Rep. Ashley Hinson

Iowa Press | Episode
Dec 11, 2020 | 27 min

On this edition of Iowa Press, Rep. Ashley Hinson (R-Marion), Congresswoman-elect for Iowa's 1st Congressional District, discusses her plans as a first-term Republican in the Democrat-controlled U.S. House in January. 

Joining moderator David Yepsen at the Iowa Press table are Kay Henderson, news director for Radio Iowa, and James Lynch, political writer for The Gazette.

Program support provided by the Associated General Contractors of Iowa, Iowa Bankers Association and FUELIowa.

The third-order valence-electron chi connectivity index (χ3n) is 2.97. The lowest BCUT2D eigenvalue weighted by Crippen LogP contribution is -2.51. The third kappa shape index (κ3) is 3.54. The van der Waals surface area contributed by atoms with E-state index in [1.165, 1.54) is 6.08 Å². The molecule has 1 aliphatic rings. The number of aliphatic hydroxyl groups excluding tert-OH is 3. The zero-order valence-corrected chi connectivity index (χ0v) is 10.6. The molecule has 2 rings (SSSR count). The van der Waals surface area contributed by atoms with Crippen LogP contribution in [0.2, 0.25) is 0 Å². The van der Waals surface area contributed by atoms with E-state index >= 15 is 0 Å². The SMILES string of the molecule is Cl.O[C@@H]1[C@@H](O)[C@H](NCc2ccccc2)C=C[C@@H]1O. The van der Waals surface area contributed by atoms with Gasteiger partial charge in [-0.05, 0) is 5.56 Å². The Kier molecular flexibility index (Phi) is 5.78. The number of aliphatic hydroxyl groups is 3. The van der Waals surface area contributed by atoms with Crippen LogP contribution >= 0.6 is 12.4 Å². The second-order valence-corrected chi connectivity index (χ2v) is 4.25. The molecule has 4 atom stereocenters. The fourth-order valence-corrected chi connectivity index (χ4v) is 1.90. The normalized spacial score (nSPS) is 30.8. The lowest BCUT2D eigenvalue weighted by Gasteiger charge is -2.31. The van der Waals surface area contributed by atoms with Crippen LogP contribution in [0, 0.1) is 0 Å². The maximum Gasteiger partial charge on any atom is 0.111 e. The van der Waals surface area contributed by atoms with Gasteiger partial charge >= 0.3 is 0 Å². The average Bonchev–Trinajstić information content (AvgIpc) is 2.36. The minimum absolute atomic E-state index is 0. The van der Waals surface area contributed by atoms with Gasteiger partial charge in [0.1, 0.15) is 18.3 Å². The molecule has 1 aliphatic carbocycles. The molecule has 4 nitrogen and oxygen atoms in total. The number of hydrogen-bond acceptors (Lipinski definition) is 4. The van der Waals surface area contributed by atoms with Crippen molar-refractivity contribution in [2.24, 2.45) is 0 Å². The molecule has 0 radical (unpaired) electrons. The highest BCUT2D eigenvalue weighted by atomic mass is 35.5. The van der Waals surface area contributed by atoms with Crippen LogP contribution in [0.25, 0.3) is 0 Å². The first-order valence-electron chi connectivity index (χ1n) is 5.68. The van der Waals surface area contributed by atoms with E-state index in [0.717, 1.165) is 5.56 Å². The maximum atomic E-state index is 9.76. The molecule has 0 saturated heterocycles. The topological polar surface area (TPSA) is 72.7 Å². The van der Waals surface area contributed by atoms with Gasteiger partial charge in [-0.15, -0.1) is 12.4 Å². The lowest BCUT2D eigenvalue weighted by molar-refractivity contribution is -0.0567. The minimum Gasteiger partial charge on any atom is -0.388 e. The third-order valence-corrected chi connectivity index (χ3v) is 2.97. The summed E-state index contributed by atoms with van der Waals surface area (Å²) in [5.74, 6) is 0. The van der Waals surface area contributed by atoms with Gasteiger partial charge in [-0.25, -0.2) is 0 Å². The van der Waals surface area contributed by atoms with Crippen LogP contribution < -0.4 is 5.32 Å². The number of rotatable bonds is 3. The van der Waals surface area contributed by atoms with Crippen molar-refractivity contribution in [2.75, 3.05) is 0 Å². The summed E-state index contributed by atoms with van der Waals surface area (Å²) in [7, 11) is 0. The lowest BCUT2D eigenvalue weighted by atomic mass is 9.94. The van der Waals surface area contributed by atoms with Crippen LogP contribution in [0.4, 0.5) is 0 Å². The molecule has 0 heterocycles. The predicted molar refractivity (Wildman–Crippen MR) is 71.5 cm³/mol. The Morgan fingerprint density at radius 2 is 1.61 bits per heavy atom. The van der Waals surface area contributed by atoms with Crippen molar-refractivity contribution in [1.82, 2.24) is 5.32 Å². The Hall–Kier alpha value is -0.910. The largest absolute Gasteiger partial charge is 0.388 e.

(music) From the Iowa Statehouse to Congress, Iowa's First Congressional District will have new representation in January. We sit down with Representative-elect Ashley Hinson on this edition of Iowa Press. (music) Funding for Iowa Press was provided by Friends, the Iowa PBS Foundation. The Associated General Contractors of Iowa, the public's partner in building Iowa's highway, bridge and municipal utility infrastructure. Iowa PBS is supported in part by Wells Fargo. Fuel Iowa is a voice and a resource for Iowa's fuel industry. Our members offer a diverse range of products including fuel, grocery and convenience items. They help keep Iowans on the move in rural and urban communities. Together we Fuel Iowa. Small businesses are the backbone of Iowa's communities and they are backed by Iowa banks. With advice, loans and financial services, banks across Iowa are committed to showing small businesses the way to a stronger tomorrow. Learn more at (music)  For decades Iowa Press has brought you politicians and newsmakers from across Iowa and beyond. Celebrating nearly 50 years of broadcast excellence on statewide Iowa PBS, this is the Friday, December 11 edition of Iowa Press. Here is David Yepsen. (music) Yepsen: It was a familiar script for voters in Iowa's First Congressional District on Election Night. A female millennial candidate with experience in the Iowa Statehouse won her first term to the U.S. House. But in 2020 it was republican Ashley Hinson claiming victory over democrat Abby Finkenauer in a close contest in Northeast Iowa. And Congresswoman-elect Hinson joins us now at the Iowa Press table. Congresswoman, welcome. Hinson: Thank you, David and Kay and James. Yepsen: Good to have you with us. Hinson: Thanks for having me. Yepsen: Also joining the conversation across the table is James Lynch, Political Writer for the Gazette and Kay Henderson, News Director at Radio Iowa. Lynch: Ashley, we learned this week that Governor Kim Reynolds would have liked to have joined the Texas lawsuit challenging election results in four states that President-elect Joe Biden won. Is this appropriate for a state to join a lawsuit basically challenging how another state conducts its business? Should Iowa have gotten involved in that? Hinson: I think kind of at this point it's a moot point, James, because I know our Attorney General has said he wants to be on the opposing side of that lawsuit. So the courts are going to decide these, as they should, and I think that is exactly how it should be. As a legislator here in Iowa right now I believe very firmly that what you do in your state legislature with intent really matters and that is what really is at stake here in the courts, it's interpretation of whether or not those laws were followed. And so I think that is going to play out in the courts and the President has the right to pursue those legal remedies and states as such have a right to join if they so choose. But obviously here in Iowa at this point it's kind of a moot point. Lynch: It seems appropriate that for an Iowan to challenge something that Iowa's state government did. But is it appropriate for Iowa's state government to challenge something that Pennsylvania did? Hinson: I think it’s more of a value statement at this point about making sure that the integrity of our elections is upheld according to state law. So that is where I think other state's voices play in to the bigger discussion because right now no matter how these lawsuits turn out, the very real outcome here is that people still believe that their vote didn't count, they think there are problems with the election and election integrity. And so that is where I think this all goes to is my job as an incoming Congresswoman is to now look, okay, do we need to make any fixes based on either the outcomes of these lawsuits or what happened in these states? Are there federal fixes that need to happen? Or is it the state's lanes to do those changes? And so I think that is where this is going to go. That is what my job is going to be after January 3rd is to go in and say, what fixes do we need to be making, let these processes play out in court, but then obviously make any changes we need to make. Yepsen: And the courts will be ruling on this. I wanted to point out to our viewers we're taping this program on Friday morning because there may be some rulings that come up. Hinson: Things are moving pretty fast, so yeah. Henderson: When will this all end? When will you, I guess, call someone President-elect? Hinson: Well I think there are two processes playing out right now and our state electors are obviously going to cast their ballots for President Trump soon and once that process plays out I think things are moving forward, President Trump's legal team is pursuing all legal remedies for his outcome and he has the right to do that and at the same time President Biden, President-elect Biden or whatever his position is, he has the right to be able to move forward with getting the briefings, putting his cabinet people in place. So as you move forward they both have the right to be able to pursue those remedies and then we'll see what happens when I'm sworn in on January 3rd. Lynch: No one is contesting your election, at least not yet. Why did you win? What changed over the past two years that voters decided to change congresswomen? Hinson: I think it was a kitchen table election. It came down to when I was having those discussions with people they were very clear to me about what they were upset with Congress about. That is why I know I very clearly have a good to do list to go in with, to tackle some of these issues that they felt like Congress was dysfunctional on. Just this morning I was on a Zoom with members of the Iowa Corn Board and one of the first questions to me was about health care and the cost of health care as it pertains to a workforce issue. So those were common issues that I was hearing as I was talking with people throughout the campaign and realistically I think they just looked at what is happening in Congress, some of the ideas that were being proposed that were too far for this district and I think we need to get back to center and get back to work and that is what I heard. Yepsen: Republicans went door-to-door, did a lot of grassroots campaigning. Democrats opted not to for fear of COVID. Smart move on republicans' part? Hinson: Yeah, and I think there was a way to do that and be respectful of people's space. Yepsen: Did it make a difference? Hinson: I think it did. If there is one thing I think in this state it's that voters want access to their candidates. And I knocked probably 20,000 doors during my state legislative races and knocked some doors for this congressional race, put a lot of miles on my van around the district meeting with people. People want to be able to see who is working for them and ask them questions in person. Henderson: Let's talk about a few issues that you may tackle in January. Joe Biden has said he wants Congress to pass a stimulus package. What do you want included in that? Hinson: Additional relief for our small businesses. Just yesterday I got a text from a person who owns 12 different restaurants in the Cedar Rapids area. It's a real tough time for them right now and I think the new report from the Restaurant Association just said we might see 1,000 of them close by March. So that is a very real challenge. I want to see more of those relief dollars be able to flow to our small businesses. And then continued unemployment benefits. The reality is even though we’re moving in the right direction we need to make sure that people who are unemployed because of COVID have the resources they need to stay afloat. We're facing a very real challenge with the possibility of people not being able to pay their rent, evictions and then not being able to feed their families as a result. Food insecurity is a big issue that I worked on a lot during the campaign as well. So those are key components of a relief package that I want to see move forward. Lynch: One of those relief package ideas is another round of stimulus checks to Americans and we've got democratic socialist Bernie Sanders and Missouri conservative Josh Hawley who agree on this that we need to send checks to Americans. Is that part of what you would like to see in terms of pandemic relief? Hinson: Yeah, I think families need help right now. It's very clear to me that there are a lot of challenges. I think it needs to be scaled based on unemployment probably. I think there needs to be some at least consideration of that because at this point we are adding a very real price tag to the cost of these packages with every dollar that is spent. We’re going to have to tackle the debt ceiling obviously and probably this coming summer. And so I think it needs to be a part of the conversation, absolutely. But I want to see if there is a way to target that relief to people who really have been without a job, maybe are just getting on their feet. Lynch: So this might be based on income or unemployment? Hinson: I think we should be considering all of those ideas because at this point if there is anything that Congress needs to learn is that hindsight can be 20/20. Some of these packages moved through very quickly and some have unintended consequences. Right now I'm hearing from a lot of business owners that took part in the PPP that they are facing possibilities of huge tax bills that they didn't necessarily think were very clear for them. So there are some unintended consequences that I just think we need to be very deliberate about as we're moving forward with whether it is stimulus or a continuation of these aid packages. Henderson: What about paying for the vaccine distribution? Should that be included in another stimulus package? Should the federal government pay the whole bill for that to ensure that the vaccine is free? Hinson: I think we need to be able to get that vaccine to anyone who wants it because that is the way we move this country forward is we've got the doses, we need to get them out and distributed in our states. So I think the federal government needs to be able to get that out and dispersed to anyone who wants one. I feel the same about COVID testing at this point. I think anybody who wants a test should be able to get one so that they can know. Some of it is peace of mind, but it's also protecting our communities, and people need access to those tests, they need access to the vaccines so that we can get things back to normal as quickly as possible. Henderson: For folks who may not be familiar who are watching, you took a test and found out you had it. Hinson: I did and I did that before I was going to get on a plane and go out for orientation because I knew, number one, I didn't want to get on a plane if I has COVID and expose people, even if I didn't know I didn't want to do that. But second of all, I look at, it was hard for me to get a test. I saw people waiting four or five days. I know what that's like because I've been through it myself. I have now had the virus myself, I experienced complete exhaustion. I couldn't tell if it was because of COVID or because the campaign was just done because it all hit about the same time. But I have been there myself, I pulled my kids out of school, my husband, our whole family was home isolating because of this virus. And so we know the challenges that families face. I've been homeschooling my kids for the better part of a month at this point and it's hard. And so I understand that and I understand how important it is to get that test so you can know or get back to normal as soon as you can. Lynch: Let's talk about some of your priorities as a Congresswoman. While you were in the Iowa legislature you chaired the Transportation Committee. During your tenure there lawmakers raised the state gas tax and we've seen a lot of new construction and repairs being made to the transportation system. Is that the key to one, getting to weak infrastructure and addressing some of these big issues across the nation, and also stimulating the economy? Hinson: I think it's a win-win if we can move forward with an infrastructure package. It is something that has been talked about obviously for a long time. But here in Iowa, as you mentioned, we're seeing the results of that. I-80 and 380, that interchange is a huge part of what we're seeing, very visible, some changes to Highway 30. Just this morning I was on that Zoom and they were talking about the need to invest in the lock and dam system and continuing to keep that up and running. So I think an infrastructure package would be something I would love to work on using my skills from the Transportation Committee here. I'm advocating to be on the Transportation and Infrastructure Committee in Congress. I hope I get to work on those issues. But it's important. It's an economic boon but it's also an economic development tool. You build it, they will come, right. As we see those projects develop we know employers want to relocate their businesses where they have easy access to Interstates so they can move their product. So there's ways to do that and the investment I think is a good thing for states like Iowa. Lynch: Senator Grassley has talked about trying to find support to raise the federal gas tax to fund some of these projects. Is that a good idea? Can you get behind that? It hasn't been raised in a couple of decades if I remember right. Hinson: Well, and I said here I would support, I supported what we did here in Iowa because it was a direct stream, a direct funding stream that you can see that actual result from, money can't be scooped into something else, which is what I believe is really important when you're talking about funding something as important as infrastructure. I think based on my conversations with other folks coming in, in the conference, as well as existing members, I think the key here is finding a middle ground whether it's a sunset for something like that so we can make sure hey, do we need to revisit this. One of the biggest I guess pieces of feedback I got while I was on the trail is the government turns on these things and never turns off the spigot. So being very guarded about that, the length, how much money is going to come in, I think that is all part of the conversation. But I think we need to be talking about it. Yepsen: Is the gas tax sort of an old vet? We're moving away in our society from gasoline engines and how are you going to raise money on an electric car that doesn't use any gasoline? Hinson: I ran the bill here in Iowa that fixed the equity issue here because we were looking at that, right, looking 15, 20 years down the road we're going to have an increased use and purchase of electric vehicles whether it's hybrids or full batteries. So we established a graduated registration fee and then an excise tax at charging stations. So I think the federal government needs to be thinking about that also. So when we're looking at policy for the mechanism, whatever it is to fund roads and bridges, we need to be considering that too. Yepsen: Does that give you second thoughts about all the effort we have put into the ethanol industry? If people aren't burning gasoline they aren't going to need ethanol. Hinson: I think the ethanol industry is an incredible part right now at least of our ability to reduce our carbon footprint. I was just looking at a bill that democrat Cheri Bustos filed that is encouraging other blends of ethanol to help reduce the carbon footprint. So I think there are ways to have this all be part of the conversation as we move toward being more environmentally friendly with our vehicles. But I think ethanol is still a part of that conversation. Henderson: You mentioned water infrastructure, the locks and dams on the Mississippi, you also live in the Cedar Rapids metro which saw recovery from the 2008 floods stretch over more than a decade related to what some characterize as intransigence on the part of the Army Corp of Engineers. What policies do you plan to pursue to get the Corp to more quickly address flood control concerns along the corridor of the Mississippi and in communities like Cedar Rapids? Hinson: Well, I think we all agree the federal government in many respects could probably move faster on some things, on some things it's good that they move slower. But on things like this where we need to get this relief and the infrastructure in place quickly I would like to see them move faster. I know that this has been a concern of our delegation for quite some time when you look at the population based assignment of resources. A state like California has a lot more people, they are going to get more resources. That's not how it should be. So we need to be focused on policies that are merit based rather than maybe location based. I think also one thing I have tried to do is offer flexibility for getting our communities to be able to pay for these projects because in many cases it's a match between your locals, your state and your federal. So continuing to look at how we can make the bonding period longer so that the life of the project spans the payment of the project. So I'm open to those kinds of solutions to try to make these projects, number one, more affordable, and get them implemented faster. Lynch: Like a lot of us you're getting a firsthand lesson on Internet connectivity with all your Zoom meetings and livestreams and things. Hinson: Lots of Zooms. Lynch: The FCC just appropriated $143 million spread over 10 years to Iowa to address connectivity. Is the problem solved or what does Congress need to do? Should that be part of an infrastructure package to connect every Iowan, connect every acre, whatever you want to call that? Hinson: I think if there is anything we've learned in this pandemic it is that we are all experiencing the new normal, many people are working from home. When I've got four people in my house, and I'm in an area with high speed Internet, but my husband is working in the basement, both my kids are on Zoom and I'm on Zoom, we even experience the buffering challenges. And what is one issue. Affordability is the other issue. So talking about how can we establish grant programs for broadband for people who need help paying their bills. Senator Mathis, we were on a Zoom with the Cedar Rapids schools earlier this week and that was an issue we were all talking about. Can we continue to provide access to families? I think it's a start. Obviously here in Iowa they're establishing a new committee in the legislature this year to look at broadband and connectivity specifically and I think that is exactly the way we should do it, hyper focused so we make sure those resources are best used. Yepsen; It isn't just broadband or high speed broadband, it's fiber broadband that is most important and it raises questions about how you pay for it whether it's the state level or the federal level. Hinson: It's expensive. Yepsen: Kay gives me a bad time, I always say I'd be a wealthy man if I had a dime for every time somebody, a politician came out here and talked about high speed Internet. So what is different about you going to Congress? And why is that going to make it more likely that we'll have fiber broadband in this state? Hinson: Well, one thing that is happening that I think is really good to at least know as a part of this conversation, I met with the folks from Alliant virtually this week and every time they are burying a new line they are also putting fiber in. So it's a bigger conversation than just what the government is doing, it is also what all of our private entities are doing, all of our utilities and all of our cable providers also. So they are focusing on helping with that infrastructure because they realize it's what their customers want also. So you've got this two-fold process. You've got the private sector laying the infrastructure because they realize the benefit, but also you've got the federal government trying to target resources so we can actually get those last miles connected. So I think it's a partnership between both. Yepsen: Another issue, health care, Affordable Care Act. You're a republican. What do you replace it with? Hinson: I've talked about trying to fix it with targeted fixes and I think that is still what we need to do going forward, more options for people. We've tried to make some workarounds here in the state of Iowa. I mentioned the Zoom that I was on just this morning trying to find ways where we can band more people together to be able to purchase, combining that purchasing power. I think that is important. So flexibility and arrangements for health care, that is what policy wise I think we need to be focusing on. Lynch: Closely associated with health care is the Social Security system and there's always questions about its solvency, will it last? Do you expect it to be there when you're ready for Social Security and when your sons are ready for Social Security? Hinson: I think it's my job now to go in and try to make some of those tough decisions to fix it and make sure it is solvent for my kids and hopefully their kids too. But I think the bigger discussion is about fixing the debt in this country because if we aren't cognizant of that in this bigger discussion there won't be any Social Security or any of these entitlement programs if we don't get a handle on that too. So I think that is a part of the discussion, trying to look at the debt so that these things are preserved long-term. Yepsen: Ms. Hinson, haven't republicans lost some of their credibility on debt and deficit issues? You have extra money, republicans like to cut taxes r most recently spend money tool. What is going to be different about you going to Congress than all the other republicans who have preceded you and our national debt is at an all-time record? Hinson: I agree, it's a problem, and it's both sides of the aisle. I think Washington D.C. has a spending problem whether you're a republican or a democrat. So what I would just say is that like my perspective is the kitchen table perspective. My husband sends a picture of the tax check he sends into the state of Iowa every single year, he takes a picture and says, honey spend it wisely. It's not lost on me the value of a dollar and how important that is to Iowa families. And so when I look at trying to fix those problems and advocate -- I was reading the rules for our new conference and one of the rules is if you're going to make a change you have to advocate for why you think the country should take on more debt. So you have to be very transparent about it. Yepsen: Well, Economist magazine says we're going to be in for some huge inflation because that is how you pay it back, you print more money. But go back to James' question on Social Security. Do you reduce benefits or do you raise the payroll tax? Hinson: I would prefer we don't raise the payroll tax, I think I just want to make that clear. But I think we need to be looking at age, we need to be looking at the age of workers, we need to be looking -- for someone like me obviously if I know coming in, I'm 37 years old, if I know coming in I'm going to have to work longer it's much easier for me to absorb that than to pull the rug out from someone who is 62 years old right now. Yepsen: So for younger workers you would entertain raising the retirement age? Hinson: I would, yes, because I think long-term as we're talking about solutions here, somebody has got to be willing to make a tough call and that is exactly why the problem hasn't been fixed. And I may be roasted on both sides for saying that I'm willing to be open to it, right, but I am. And I think that is why I won this election is because people are like okay, she's willing to go and just at least entertain the topics, which I think has been missing from the discussion.  Yepsen: Just a few minutes left. Kay? Henderson; If you look at Twitter there are people mentioning you as a potential nominee for the U.S. Senate if Senator Grassley chooses to not seek re-election. Is that a possibility you would entertain? Hinson: At this point, Kay, I have an office to set up in Washington, D.C. and I just won, what, a month ago. So that is my priority right now is just getting to work, people hired me to do a job, I'm a current State Representative through the end of the year, I still have work to do for my constituents in my house district. So I'm working hard to make sure I do my job that people sent me there to do. Yepsen: So you're not ruling it out. Hinson: I am focused on January 3rd -- Yepsen: You're an old reporter, we watch these word games. You're not saying no. Hinson: Well, I think there's a lot of things to consider. Like every decision I have to talk to my husband first. Yepsen: Okay. (laughs) Hinson: I've got kids to consider too. It's all part of the conversation, right, about any decision in life. And I'm not focused out two years from now, I'm focused on getting started in January. Yepsen: Another question facing us in the country is should President Trump pardon himself? Some people say he should do that just to get this off the nation's agenda. Other people say no, he should face the music if there's such music. Hinson: Here's the thing about the last four years, there's been a lot of noise, a lot of it has gone nowhere. I think that like any President he's probably the target of a lot of people's, the people who are unhappy with him who might be pursuing legal remedies or are saying that he did things they didn't like. So I think that all remains to be seen what will happen after if he leaves office or whatever happens. But I don't think he needs to pardon himself. I think that if what he's saying is true and he didn't do anything wrong then that will play out too. Henderson: You have made a point of meeting with democrats who will be serving in the next Congress. You heretofore in the Iowa legislature served in the majority. Have you figured out how to be a member of the minority? Hinson: I'm working on it. I think the key is just being open to having a conversation about any bill. I referenced Cheri Bustos' bill. I think there are a lot of good ideas in there so I would be happy to reach out to her, to work on those issues and I think what people want is they want us to come together on the issues that we agree on as much as possible. And so that's what I want to do in the minority is work on those things that we have that common ground on because there's a lot of it and I think 90% of the bills or close to it that we passed through the legislature here we all agreed on. So that's what you don't necessarily hear about in the news, right, is all the stuff that's not as controversial. Yepsen: Just a minute left, James. Lynch: You campaigned as a mom in a minivan. I'm curious why that worked for you. You talk about kitchen table issues and those sorts of things. What was it that propelled you to victory a month ago? Hinson: Well, the minivan was the vehicle to get me there for sure, but I think it came down to I was willing to listen to everybody who had a perspective and I would tell them whether or not I agreed with them and I would try to present an idea and then ask them to try to change my mind, absolutely, engage in the conversation. I think that is what it came down to, accessibility, transparency and being willing to come to the able and talk about these tough ideas. Yepsen: Is that a template for other republican women? Republicans still have a woman problem, they lose votes of women to democrats. Hinson: Well, we made a lot of ground on that this year obviously and I think absolutely, we need people who are willing on both sides of the aisle to have that attitude and I think that is what you're going to see a lot of in this new Congress with the new members. I've met a lot of them and I'm very excited to go to work with them. Yepsen: And being a former broadcaster you know about time. Hinson: Yes, and we're out. Yepsen: That's right. Hinson: Thank you. Yepsen: Thank you for being with us. And we'll be back next week with another edition of Iowa Press at our regular times, 7:30 Friday night and again at Noon on Sunday. Our guest will be Congresswoman Cindy Axne, now heading into her second term representing Iowa's Third Congressional District. So for all of us here at Iowa PBS, I'm David Yepsen, thanks for joining us today. (music) (music) Funding for Iowa Press was provided by Friends, the Iowa PBS Foundation. The Associated General Contractors of Iowa, the public's partner in building Iowa's highway, bridge and municipal utility infrastructure. Iowa PBS is supported in part by Wells Fargo. Fuel Iowa is a voice and a resource for Iowa's fuel industry. Our members offer a diverse range of products including fuel, grocery and convenience items. They help keep Iowans on the move in rural and urban communities. Together we Fuel Iowa. Small businesses are the backbone of Iowa's communities and they are backed by Iowa banks. With advice, loans and financial services, banks across Iowa are committed to showing small businesses the way to a stronger tomorrow. Learn more at